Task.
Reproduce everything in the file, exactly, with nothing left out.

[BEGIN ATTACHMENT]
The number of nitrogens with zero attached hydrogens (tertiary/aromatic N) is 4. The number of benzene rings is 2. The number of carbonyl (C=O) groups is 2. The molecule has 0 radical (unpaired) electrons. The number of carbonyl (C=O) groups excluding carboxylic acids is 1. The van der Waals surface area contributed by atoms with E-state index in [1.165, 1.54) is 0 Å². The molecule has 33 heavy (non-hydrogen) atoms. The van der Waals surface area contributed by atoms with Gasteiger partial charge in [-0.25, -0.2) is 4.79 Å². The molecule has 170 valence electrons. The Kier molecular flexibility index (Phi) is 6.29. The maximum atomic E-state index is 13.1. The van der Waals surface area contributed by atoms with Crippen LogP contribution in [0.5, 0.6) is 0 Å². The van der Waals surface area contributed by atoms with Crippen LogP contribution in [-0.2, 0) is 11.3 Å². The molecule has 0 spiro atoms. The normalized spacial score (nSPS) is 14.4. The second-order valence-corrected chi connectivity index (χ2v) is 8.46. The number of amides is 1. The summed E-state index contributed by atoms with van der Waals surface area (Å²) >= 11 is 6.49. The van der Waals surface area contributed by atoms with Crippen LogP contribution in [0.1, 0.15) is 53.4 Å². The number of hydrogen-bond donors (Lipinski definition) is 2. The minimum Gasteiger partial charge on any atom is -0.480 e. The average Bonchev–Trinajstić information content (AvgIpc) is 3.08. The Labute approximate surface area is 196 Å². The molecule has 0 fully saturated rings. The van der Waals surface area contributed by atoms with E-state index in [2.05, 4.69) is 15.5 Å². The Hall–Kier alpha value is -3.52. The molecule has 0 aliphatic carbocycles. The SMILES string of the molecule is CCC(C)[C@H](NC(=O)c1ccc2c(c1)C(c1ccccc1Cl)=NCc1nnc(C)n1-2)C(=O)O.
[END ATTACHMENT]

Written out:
The number of nitrogens with zero attached hydrogens (tertiary/aromatic N) is 4. The number of benzene rings is 2. The number of carbonyl (C=O) groups is 2. The molecule has 0 radical (unpaired) electrons. The number of carbonyl (C=O) groups excluding carboxylic acids is 1. The van der Waals surface area contributed by atoms with E-state index in [1.165, 1.54) is 0 Å². The molecule has 33 heavy (non-hydrogen) atoms. The van der Waals surface area contributed by atoms with Gasteiger partial charge in [-0.25, -0.2) is 4.79 Å². The molecule has 170 valence electrons. The Kier molecular flexibility index (Phi) is 6.29. The maximum atomic E-state index is 13.1. The van der Waals surface area contributed by atoms with Crippen LogP contribution in [0.5, 0.6) is 0 Å². The van der Waals surface area contributed by atoms with Crippen LogP contribution in [-0.2, 0) is 11.3 Å². The molecule has 0 spiro atoms. The normalized spacial score (nSPS) is 14.4. The second-order valence-corrected chi connectivity index (χ2v) is 8.46. The number of amides is 1. The summed E-state index contributed by atoms with van der Waals surface area (Å²) >= 11 is 6.49. The van der Waals surface area contributed by atoms with Crippen LogP contribution in [0.1, 0.15) is 53.4 Å². The number of hydrogen-bond donors (Lipinski definition) is 2. The minimum Gasteiger partial charge on any atom is -0.480 e. The average Bonchev–Trinajstić information content (AvgIpc) is 3.08. The Labute approximate surface area is 196 Å². The molecule has 0 fully saturated rings. The van der Waals surface area contributed by atoms with E-state index in [2.05, 4.69) is 15.5 Å². The Hall–Kier alpha value is -3.52. The molecule has 0 aliphatic carbocycles. The SMILES string of the molecule is CCC(C)[C@H](NC(=O)c1ccc2c(c1)C(c1ccccc1Cl)=NCc1nnc(C)n1-2)C(=O)O.